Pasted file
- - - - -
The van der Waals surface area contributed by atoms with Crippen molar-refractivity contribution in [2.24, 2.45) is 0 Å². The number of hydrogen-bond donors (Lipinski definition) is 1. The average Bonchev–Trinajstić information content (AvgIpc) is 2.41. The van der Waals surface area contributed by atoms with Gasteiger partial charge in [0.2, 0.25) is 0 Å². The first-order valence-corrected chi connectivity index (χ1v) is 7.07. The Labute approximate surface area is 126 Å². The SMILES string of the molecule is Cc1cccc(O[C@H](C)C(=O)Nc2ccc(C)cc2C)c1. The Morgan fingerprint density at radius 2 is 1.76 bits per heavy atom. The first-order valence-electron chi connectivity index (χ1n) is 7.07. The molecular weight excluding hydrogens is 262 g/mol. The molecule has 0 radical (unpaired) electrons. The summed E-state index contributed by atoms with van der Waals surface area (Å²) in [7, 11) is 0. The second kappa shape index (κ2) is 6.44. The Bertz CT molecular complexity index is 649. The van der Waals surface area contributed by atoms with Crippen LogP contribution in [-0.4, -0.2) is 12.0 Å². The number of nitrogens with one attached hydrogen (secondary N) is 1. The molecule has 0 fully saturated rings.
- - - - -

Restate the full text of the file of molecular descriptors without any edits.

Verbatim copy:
The van der Waals surface area contributed by atoms with Crippen molar-refractivity contribution in [2.24, 2.45) is 0 Å². The number of hydrogen-bond donors (Lipinski definition) is 1. The average Bonchev–Trinajstić information content (AvgIpc) is 2.41. The van der Waals surface area contributed by atoms with Gasteiger partial charge in [0.2, 0.25) is 0 Å². The first-order valence-corrected chi connectivity index (χ1v) is 7.07. The Labute approximate surface area is 126 Å². The SMILES string of the molecule is Cc1cccc(O[C@H](C)C(=O)Nc2ccc(C)cc2C)c1. The Morgan fingerprint density at radius 2 is 1.76 bits per heavy atom. The first-order valence-electron chi connectivity index (χ1n) is 7.07. The molecular weight excluding hydrogens is 262 g/mol. The molecule has 0 radical (unpaired) electrons. The summed E-state index contributed by atoms with van der Waals surface area (Å²) in [7, 11) is 0. The second kappa shape index (κ2) is 6.44. The Bertz CT molecular complexity index is 649. The van der Waals surface area contributed by atoms with Crippen LogP contribution in [-0.4, -0.2) is 12.0 Å². The number of nitrogens with one attached hydrogen (secondary N) is 1. The molecule has 0 fully saturated rings.